Being a nation comprised of thousands of islands and where the ocean is never really far away from anyone or anywhere, it is easy to see why Filipinos are fond of seafood.
Also consumed in large quantities are dried fish and related fermented fish products, as these do not need refrigeration, are a source of protein, and brings flavor to plain old rice and vegetables.
The word “tuyo” which means “dry” in Tagalog, is the same word for dried fish.
I do like using patis (Philippine fish sauce) in my cooking, as noted on my earlier post. However, I am not as crazy about dried fish, though I know many bring back their favorite dried fish, squid or specialty fermented seafood after coming back from their visits to the Philippines.
Years ago, my Mom decided she had to bring several jars of a local Visayan “delicacy” called ginamos back to the California, and tucked several jars in her luggage.
Ginamos is a salted, fermented product made from tiny fish like silver fish, anchovies or sometimes bigger fish like sardines, as well as shrimp (the pinkish version on the photo below). Sold in glass jars or in open buckets at the market, the sight of it is not exactly appetizing as most are cloudy to muddy gray in color.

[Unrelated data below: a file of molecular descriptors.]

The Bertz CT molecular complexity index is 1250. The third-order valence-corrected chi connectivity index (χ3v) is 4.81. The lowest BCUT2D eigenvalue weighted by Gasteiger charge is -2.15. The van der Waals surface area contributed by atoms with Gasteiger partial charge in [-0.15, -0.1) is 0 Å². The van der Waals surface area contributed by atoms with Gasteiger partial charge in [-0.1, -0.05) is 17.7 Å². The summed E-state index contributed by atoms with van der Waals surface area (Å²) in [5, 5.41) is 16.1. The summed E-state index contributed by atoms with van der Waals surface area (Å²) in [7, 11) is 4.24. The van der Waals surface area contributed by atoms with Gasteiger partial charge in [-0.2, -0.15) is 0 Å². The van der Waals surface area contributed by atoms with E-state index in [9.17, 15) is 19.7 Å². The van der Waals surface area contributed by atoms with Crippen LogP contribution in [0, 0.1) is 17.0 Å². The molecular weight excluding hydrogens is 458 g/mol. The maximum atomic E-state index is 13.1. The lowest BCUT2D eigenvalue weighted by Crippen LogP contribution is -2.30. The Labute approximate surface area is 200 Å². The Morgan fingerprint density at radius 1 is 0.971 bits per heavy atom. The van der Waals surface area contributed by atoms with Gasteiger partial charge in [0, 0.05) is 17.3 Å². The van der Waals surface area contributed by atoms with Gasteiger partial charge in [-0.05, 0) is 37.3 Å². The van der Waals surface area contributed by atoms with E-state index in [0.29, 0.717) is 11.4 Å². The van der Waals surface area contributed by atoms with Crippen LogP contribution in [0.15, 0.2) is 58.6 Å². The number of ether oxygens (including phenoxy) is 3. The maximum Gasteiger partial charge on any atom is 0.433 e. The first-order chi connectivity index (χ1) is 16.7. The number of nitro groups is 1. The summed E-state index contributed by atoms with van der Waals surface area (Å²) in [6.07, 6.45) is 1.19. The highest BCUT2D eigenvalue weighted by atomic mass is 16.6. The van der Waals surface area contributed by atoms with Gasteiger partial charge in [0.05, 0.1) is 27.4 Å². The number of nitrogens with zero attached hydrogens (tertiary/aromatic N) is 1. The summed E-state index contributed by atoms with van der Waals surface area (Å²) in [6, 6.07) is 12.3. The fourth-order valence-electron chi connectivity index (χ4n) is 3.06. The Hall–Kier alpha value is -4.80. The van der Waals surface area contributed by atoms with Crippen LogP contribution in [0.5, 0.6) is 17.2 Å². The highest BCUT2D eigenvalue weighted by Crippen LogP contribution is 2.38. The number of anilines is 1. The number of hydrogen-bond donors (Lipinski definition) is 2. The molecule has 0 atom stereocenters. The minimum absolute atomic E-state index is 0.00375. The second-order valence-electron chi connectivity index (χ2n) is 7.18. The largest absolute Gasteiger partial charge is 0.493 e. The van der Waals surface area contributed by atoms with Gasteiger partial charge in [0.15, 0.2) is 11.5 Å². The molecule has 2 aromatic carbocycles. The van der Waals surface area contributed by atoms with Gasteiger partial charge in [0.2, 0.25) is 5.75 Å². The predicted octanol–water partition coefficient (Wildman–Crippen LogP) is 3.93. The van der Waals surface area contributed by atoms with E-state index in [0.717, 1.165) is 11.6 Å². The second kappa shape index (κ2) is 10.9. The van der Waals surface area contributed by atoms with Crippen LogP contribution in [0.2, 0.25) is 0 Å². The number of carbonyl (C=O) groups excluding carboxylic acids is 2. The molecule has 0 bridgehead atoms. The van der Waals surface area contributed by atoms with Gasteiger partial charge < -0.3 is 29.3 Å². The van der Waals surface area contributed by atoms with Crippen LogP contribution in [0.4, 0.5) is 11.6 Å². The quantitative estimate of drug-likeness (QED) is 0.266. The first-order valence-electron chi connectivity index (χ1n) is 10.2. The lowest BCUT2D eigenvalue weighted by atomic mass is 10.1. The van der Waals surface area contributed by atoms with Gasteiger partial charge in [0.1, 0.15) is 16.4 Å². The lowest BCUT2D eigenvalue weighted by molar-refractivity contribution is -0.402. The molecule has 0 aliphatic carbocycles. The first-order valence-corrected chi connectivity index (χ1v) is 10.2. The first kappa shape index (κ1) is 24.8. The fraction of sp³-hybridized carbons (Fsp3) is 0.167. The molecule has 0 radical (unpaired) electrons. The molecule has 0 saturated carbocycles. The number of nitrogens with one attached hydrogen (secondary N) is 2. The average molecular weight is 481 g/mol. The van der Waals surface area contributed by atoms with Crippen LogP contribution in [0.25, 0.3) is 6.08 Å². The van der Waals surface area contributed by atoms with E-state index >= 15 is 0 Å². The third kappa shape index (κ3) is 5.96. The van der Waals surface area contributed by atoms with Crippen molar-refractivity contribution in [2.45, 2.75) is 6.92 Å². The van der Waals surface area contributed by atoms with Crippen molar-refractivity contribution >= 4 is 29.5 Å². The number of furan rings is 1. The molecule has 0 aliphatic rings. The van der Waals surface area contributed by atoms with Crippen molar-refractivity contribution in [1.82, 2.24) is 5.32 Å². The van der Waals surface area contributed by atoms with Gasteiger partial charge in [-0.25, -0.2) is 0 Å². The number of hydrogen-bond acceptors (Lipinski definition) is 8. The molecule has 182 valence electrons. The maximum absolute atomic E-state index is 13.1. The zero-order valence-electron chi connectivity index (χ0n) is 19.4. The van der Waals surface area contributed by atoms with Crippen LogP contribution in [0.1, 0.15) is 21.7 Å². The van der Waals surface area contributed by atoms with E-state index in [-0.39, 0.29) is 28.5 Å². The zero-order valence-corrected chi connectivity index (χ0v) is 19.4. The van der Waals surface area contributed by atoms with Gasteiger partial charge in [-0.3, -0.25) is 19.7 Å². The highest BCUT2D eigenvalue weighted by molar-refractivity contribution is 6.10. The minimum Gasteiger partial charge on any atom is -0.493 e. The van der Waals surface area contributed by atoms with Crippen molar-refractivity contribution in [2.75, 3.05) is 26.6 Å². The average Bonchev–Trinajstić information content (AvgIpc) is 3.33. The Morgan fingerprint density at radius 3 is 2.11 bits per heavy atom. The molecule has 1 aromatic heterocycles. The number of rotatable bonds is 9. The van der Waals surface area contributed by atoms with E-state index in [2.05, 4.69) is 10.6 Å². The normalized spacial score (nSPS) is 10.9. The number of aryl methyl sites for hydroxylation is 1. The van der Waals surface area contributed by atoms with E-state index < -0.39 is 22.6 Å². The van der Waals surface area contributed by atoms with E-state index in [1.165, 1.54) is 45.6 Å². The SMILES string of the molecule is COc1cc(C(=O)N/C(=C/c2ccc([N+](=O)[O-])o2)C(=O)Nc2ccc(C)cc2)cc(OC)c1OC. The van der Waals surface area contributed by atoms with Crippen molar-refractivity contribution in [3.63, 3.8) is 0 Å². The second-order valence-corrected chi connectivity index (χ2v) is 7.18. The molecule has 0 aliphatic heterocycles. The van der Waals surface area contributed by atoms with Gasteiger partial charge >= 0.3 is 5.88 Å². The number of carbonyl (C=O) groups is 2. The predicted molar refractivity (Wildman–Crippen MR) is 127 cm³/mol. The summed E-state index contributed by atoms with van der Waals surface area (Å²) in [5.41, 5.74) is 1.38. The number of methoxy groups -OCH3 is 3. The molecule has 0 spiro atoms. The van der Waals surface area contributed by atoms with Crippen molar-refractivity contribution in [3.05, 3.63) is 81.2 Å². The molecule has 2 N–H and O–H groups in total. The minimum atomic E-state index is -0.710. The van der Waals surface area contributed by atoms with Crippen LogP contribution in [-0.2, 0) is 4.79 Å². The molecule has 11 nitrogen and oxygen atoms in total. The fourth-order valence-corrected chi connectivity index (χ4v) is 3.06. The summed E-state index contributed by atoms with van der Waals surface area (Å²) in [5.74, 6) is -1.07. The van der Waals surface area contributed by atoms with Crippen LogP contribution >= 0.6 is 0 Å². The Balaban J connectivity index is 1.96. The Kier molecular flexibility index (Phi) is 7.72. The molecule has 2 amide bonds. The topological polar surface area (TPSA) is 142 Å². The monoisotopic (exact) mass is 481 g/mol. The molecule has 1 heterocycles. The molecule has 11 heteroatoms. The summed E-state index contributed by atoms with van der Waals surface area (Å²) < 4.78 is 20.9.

It does not get better once you open up the container, when the smell of fermented, decaying fish wafts out. I swear the stinkier the variety, the more my Mom lights up at how good it will be with her fresh steamed rice. Many Filipinos also like to eat ginamos with bananas and sweet potatoes.
When walking through local markets where ginamos is sold, I have to hold my breath —and walk as fast as I can—for fear I may pass out from the smell…and I grew up familiar with this unique aroma. So I can only imagine how those —whose olfactory senses are “new” to the odor would react to the smell because….it truly is a special kind of stinky.
So for this trip back, Mom must have thought the ginamos batch was worth taking to the U.S., and brought back not just one, but several jars of it. Unfortunately, Mom was not mindful of how to properly pack ginamos for a 7,000+ mile journey.
At the San Francisco International Airport’s baggage claim, I waited next to Mom and other tired passengers for her luggage. At the same time, I noticed the area emitted a familiar fishy smell (familiar that is, to many Filipinos), and noticed too, others wrinkling their noses.
As you can guess, indeed, one of my Mom’s treasured jars of ginamos had shattered. I was worried she would never get the odor off her clothes, and thought, oh well that luggage bag is history! And then I thought..uh oh…..the poor folks who may have to smell that special stinky —maybe for weeks— around the luggage carousel.
For Mom though, she was more upset that she had lost a jar of her ginamos, especially after traveling so far. After all, you can replace clothes and luggage, but you cannot buy that special gnamos just anywhere in San Francisco!
Related: Lola Jane’s Filipino food posts:
- The Ube, and why Filipinos love purple food!
- Burgers…and Bangus? Why the bangus fish is often thought of as a Philippine national symbol
- About Sinangag, and how much I missed rice while in boot camp in the US Air Force
- Use of Banana Leaves in Filipino food
- Corn and cheese ice cream…anyone?
- Halo-Halo – unique iced tropical treat